This article first appeared on Advisor Perspectives.
As we have discussed previously, sustainable competitive advantages (SCAs) are a key characteristic of high-quality businesses. While SCAs are good indicators of business quality, not all competitive advantages are created equal. The strength of the competitive advantage and the risks that the business needs to protect itself against are largely dictated by the type of competitive advantage that the business possesses.
Further, to understand the sustainability and strength of a business’s competitive advantage, the analyst will need to understand the source(s) that give rise to the firm’s competitive advantage. The sources of competitive advantage dictate, to a large extent, the competitive strategies that the business needs to follow. Consequently, understanding the source(s) of a firm’s competitive advantage allows the analyst to develop an effective decision-making framework to evaluate management actions – whether they enhance or shrink the competitive advantage of the business.
Types of competitive advantage
Competitive advantages allow the firm general superior profitability and returns on investment. This superior profitability is a result of better revenue-generation capability or is driven by lower cost per unit or a combination of both. Competitive advantages that affect the revenues do so either because they endow the business with a captive source of demand or because they provide superior pricing ability. Cost-based competitive advantages are either a result of operational scale or driven by supply advantages, which can be a result of access to low-cost sources of supply.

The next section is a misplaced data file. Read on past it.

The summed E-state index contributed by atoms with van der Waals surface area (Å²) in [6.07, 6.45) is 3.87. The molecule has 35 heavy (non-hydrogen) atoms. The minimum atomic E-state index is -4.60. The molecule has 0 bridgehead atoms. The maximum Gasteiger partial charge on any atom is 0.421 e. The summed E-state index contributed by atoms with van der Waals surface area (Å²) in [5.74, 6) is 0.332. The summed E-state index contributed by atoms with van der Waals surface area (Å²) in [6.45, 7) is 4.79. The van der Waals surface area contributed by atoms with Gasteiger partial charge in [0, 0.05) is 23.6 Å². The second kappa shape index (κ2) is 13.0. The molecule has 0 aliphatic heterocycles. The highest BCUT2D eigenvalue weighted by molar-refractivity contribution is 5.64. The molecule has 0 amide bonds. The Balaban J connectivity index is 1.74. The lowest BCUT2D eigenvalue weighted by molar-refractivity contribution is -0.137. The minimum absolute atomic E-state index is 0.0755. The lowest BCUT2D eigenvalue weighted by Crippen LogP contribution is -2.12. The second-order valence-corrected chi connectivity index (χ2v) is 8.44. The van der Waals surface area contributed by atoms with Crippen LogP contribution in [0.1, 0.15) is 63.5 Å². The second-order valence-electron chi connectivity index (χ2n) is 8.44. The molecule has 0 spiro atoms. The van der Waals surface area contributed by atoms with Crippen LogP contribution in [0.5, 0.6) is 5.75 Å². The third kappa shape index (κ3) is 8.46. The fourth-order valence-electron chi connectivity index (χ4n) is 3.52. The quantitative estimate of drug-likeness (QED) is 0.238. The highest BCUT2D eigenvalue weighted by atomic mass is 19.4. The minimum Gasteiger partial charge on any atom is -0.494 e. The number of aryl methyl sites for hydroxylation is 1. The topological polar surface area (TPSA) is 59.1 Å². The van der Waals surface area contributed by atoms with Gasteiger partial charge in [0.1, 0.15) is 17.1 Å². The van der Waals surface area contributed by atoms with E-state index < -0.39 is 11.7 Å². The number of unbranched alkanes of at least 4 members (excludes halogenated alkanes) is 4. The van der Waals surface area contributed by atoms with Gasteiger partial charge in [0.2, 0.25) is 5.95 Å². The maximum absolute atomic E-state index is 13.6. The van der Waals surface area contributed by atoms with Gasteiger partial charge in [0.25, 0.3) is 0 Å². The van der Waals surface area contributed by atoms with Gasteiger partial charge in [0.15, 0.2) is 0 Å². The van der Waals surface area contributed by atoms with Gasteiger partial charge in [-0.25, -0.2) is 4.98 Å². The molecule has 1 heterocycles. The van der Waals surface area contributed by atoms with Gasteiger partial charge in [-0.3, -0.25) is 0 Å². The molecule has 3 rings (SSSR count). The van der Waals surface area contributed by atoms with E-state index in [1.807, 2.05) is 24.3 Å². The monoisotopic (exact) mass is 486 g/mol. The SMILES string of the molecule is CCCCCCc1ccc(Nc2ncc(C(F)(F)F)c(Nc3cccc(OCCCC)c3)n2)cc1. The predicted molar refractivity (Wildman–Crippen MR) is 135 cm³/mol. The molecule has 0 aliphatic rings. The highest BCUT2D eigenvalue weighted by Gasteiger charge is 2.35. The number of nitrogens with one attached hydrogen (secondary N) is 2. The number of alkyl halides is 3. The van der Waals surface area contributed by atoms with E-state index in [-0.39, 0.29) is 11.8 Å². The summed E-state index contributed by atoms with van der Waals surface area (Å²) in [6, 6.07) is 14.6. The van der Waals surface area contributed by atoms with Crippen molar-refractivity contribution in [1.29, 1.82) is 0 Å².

Over several years of scouring for high-quality businesses globally, we have identified six sources of competitive advantages as discussed below:
- Economies of scale. Economies of scale are the most widely discussed of the competitive advantages. The basic tenet of economies of scale is that the cost per unit declines as output increases. The lower cost per unit is largely driven by the presence of fixed costs within the business’s cost curve. If the economies of scale advantages are easily replicable, such advantages will not lead to SCA.
- Consumer preference. In some industries, customers strongly prefer certain brands, e.g., of soft drinks, cigarettes, etc. Brand preference can emerge for various reasons including indicators of uniqueness or consistency of the product, of status symbol or of product quality. However, all brand preferences do not lead to SCA. Unless the brand preference endows its owner with pricing power, the competitive advantage of the brand is limited or non-existent.
- Switching costs. Switching costs serve as another source of SCA as they lead to customer captivity. Switching costs may emerge for a variety of reasons. For example, customers may need to spend substantially to switch from one supplier to another, or there may be substantial business implications related to the possible loss of business or significant inconvenience to the customer’s clients. In each of these cases, the customer is less willing to switch.